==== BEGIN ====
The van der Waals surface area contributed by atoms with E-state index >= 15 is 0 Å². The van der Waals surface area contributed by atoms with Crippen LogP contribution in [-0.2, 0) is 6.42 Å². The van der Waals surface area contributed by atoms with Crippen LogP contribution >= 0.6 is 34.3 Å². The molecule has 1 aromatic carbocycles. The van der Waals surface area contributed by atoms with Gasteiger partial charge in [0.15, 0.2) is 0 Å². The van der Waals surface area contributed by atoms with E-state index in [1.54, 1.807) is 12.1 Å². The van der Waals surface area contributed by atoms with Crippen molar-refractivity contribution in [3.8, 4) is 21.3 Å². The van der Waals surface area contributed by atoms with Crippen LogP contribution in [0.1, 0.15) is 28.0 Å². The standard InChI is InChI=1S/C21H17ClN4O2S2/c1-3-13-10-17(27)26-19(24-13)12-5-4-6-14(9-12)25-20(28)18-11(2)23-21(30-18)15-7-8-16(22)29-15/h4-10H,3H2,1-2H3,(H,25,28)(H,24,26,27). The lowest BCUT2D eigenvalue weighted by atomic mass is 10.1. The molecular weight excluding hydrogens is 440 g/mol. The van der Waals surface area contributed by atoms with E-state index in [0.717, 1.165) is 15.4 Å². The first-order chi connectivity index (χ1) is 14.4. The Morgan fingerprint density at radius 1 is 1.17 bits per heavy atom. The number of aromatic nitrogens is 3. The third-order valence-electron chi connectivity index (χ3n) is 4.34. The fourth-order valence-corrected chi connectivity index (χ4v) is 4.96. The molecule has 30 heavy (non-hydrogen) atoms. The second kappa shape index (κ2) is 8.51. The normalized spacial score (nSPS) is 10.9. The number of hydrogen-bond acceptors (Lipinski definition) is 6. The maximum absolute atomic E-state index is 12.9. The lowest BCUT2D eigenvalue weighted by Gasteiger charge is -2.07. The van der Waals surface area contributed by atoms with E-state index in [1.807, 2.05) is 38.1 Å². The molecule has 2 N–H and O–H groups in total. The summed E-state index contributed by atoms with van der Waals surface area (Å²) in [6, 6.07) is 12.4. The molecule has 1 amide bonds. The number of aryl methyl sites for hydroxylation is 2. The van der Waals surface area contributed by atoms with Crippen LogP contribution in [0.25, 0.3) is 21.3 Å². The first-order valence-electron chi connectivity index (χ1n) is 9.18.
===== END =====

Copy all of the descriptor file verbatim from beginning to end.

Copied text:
The van der Waals surface area contributed by atoms with E-state index >= 15 is 0 Å². The van der Waals surface area contributed by atoms with Crippen LogP contribution in [-0.2, 0) is 6.42 Å². The van der Waals surface area contributed by atoms with Crippen LogP contribution >= 0.6 is 34.3 Å². The molecule has 1 aromatic carbocycles. The van der Waals surface area contributed by atoms with Gasteiger partial charge in [0.15, 0.2) is 0 Å². The van der Waals surface area contributed by atoms with E-state index in [1.54, 1.807) is 12.1 Å². The van der Waals surface area contributed by atoms with Crippen molar-refractivity contribution in [3.8, 4) is 21.3 Å². The van der Waals surface area contributed by atoms with Crippen LogP contribution in [0.1, 0.15) is 28.0 Å². The standard InChI is InChI=1S/C21H17ClN4O2S2/c1-3-13-10-17(27)26-19(24-13)12-5-4-6-14(9-12)25-20(28)18-11(2)23-21(30-18)15-7-8-16(22)29-15/h4-10H,3H2,1-2H3,(H,25,28)(H,24,26,27). The lowest BCUT2D eigenvalue weighted by atomic mass is 10.1. The molecular weight excluding hydrogens is 440 g/mol. The van der Waals surface area contributed by atoms with E-state index in [0.717, 1.165) is 15.4 Å². The first-order chi connectivity index (χ1) is 14.4. The Morgan fingerprint density at radius 1 is 1.17 bits per heavy atom. The number of aromatic nitrogens is 3. The third-order valence-electron chi connectivity index (χ3n) is 4.34. The fourth-order valence-corrected chi connectivity index (χ4v) is 4.96. The molecule has 30 heavy (non-hydrogen) atoms. The second kappa shape index (κ2) is 8.51. The normalized spacial score (nSPS) is 10.9. The number of hydrogen-bond acceptors (Lipinski definition) is 6. The maximum absolute atomic E-state index is 12.9. The lowest BCUT2D eigenvalue weighted by Gasteiger charge is -2.07. The van der Waals surface area contributed by atoms with E-state index in [1.807, 2.05) is 38.1 Å². The molecule has 2 N–H and O–H groups in total. The summed E-state index contributed by atoms with van der Waals surface area (Å²) in [6, 6.07) is 12.4. The molecule has 1 amide bonds. The number of aryl methyl sites for hydroxylation is 2. The van der Waals surface area contributed by atoms with Crippen LogP contribution in [0.25, 0.3) is 21.3 Å². The first-order valence-electron chi connectivity index (χ1n) is 9.18.